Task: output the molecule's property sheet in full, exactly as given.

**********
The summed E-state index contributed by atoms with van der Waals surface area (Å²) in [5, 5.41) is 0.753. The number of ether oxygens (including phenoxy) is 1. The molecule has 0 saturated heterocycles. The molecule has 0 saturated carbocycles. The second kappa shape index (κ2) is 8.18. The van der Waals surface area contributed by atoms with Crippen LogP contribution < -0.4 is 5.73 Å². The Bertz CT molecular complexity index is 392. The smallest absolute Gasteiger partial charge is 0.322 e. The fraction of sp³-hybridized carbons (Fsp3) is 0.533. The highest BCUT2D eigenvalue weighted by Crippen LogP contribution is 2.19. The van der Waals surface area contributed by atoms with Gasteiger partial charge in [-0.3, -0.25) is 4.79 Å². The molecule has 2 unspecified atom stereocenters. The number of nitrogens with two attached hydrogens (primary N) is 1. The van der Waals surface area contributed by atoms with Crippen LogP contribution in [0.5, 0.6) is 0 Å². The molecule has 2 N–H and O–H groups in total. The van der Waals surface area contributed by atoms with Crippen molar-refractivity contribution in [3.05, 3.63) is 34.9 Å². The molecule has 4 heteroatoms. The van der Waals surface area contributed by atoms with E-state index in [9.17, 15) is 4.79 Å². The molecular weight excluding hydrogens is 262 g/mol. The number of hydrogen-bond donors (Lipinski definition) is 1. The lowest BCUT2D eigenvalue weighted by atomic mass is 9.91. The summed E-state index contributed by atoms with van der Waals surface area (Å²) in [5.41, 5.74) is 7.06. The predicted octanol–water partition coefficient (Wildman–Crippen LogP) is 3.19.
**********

The summed E-state index contributed by atoms with van der Waals surface area (Å²) in [5, 5.41) is 0.753. The number of ether oxygens (including phenoxy) is 1. The molecule has 0 saturated heterocycles. The molecule has 0 saturated carbocycles. The second kappa shape index (κ2) is 8.18. The van der Waals surface area contributed by atoms with Crippen LogP contribution < -0.4 is 5.73 Å². The Bertz CT molecular complexity index is 392. The smallest absolute Gasteiger partial charge is 0.322 e. The fraction of sp³-hybridized carbons (Fsp3) is 0.533. The highest BCUT2D eigenvalue weighted by Crippen LogP contribution is 2.19. The van der Waals surface area contributed by atoms with Gasteiger partial charge in [-0.3, -0.25) is 4.79 Å². The molecule has 2 unspecified atom stereocenters. The number of nitrogens with two attached hydrogens (primary N) is 1. The van der Waals surface area contributed by atoms with Crippen LogP contribution in [0.5, 0.6) is 0 Å². The molecule has 2 N–H and O–H groups in total. The van der Waals surface area contributed by atoms with Crippen molar-refractivity contribution in [3.05, 3.63) is 34.9 Å². The molecule has 4 heteroatoms. The van der Waals surface area contributed by atoms with E-state index in [9.17, 15) is 4.79 Å². The molecular weight excluding hydrogens is 262 g/mol. The number of hydrogen-bond donors (Lipinski definition) is 1. The lowest BCUT2D eigenvalue weighted by atomic mass is 9.91. The summed E-state index contributed by atoms with van der Waals surface area (Å²) in [5.41, 5.74) is 7.06. The predicted octanol–water partition coefficient (Wildman–Crippen LogP) is 3.19.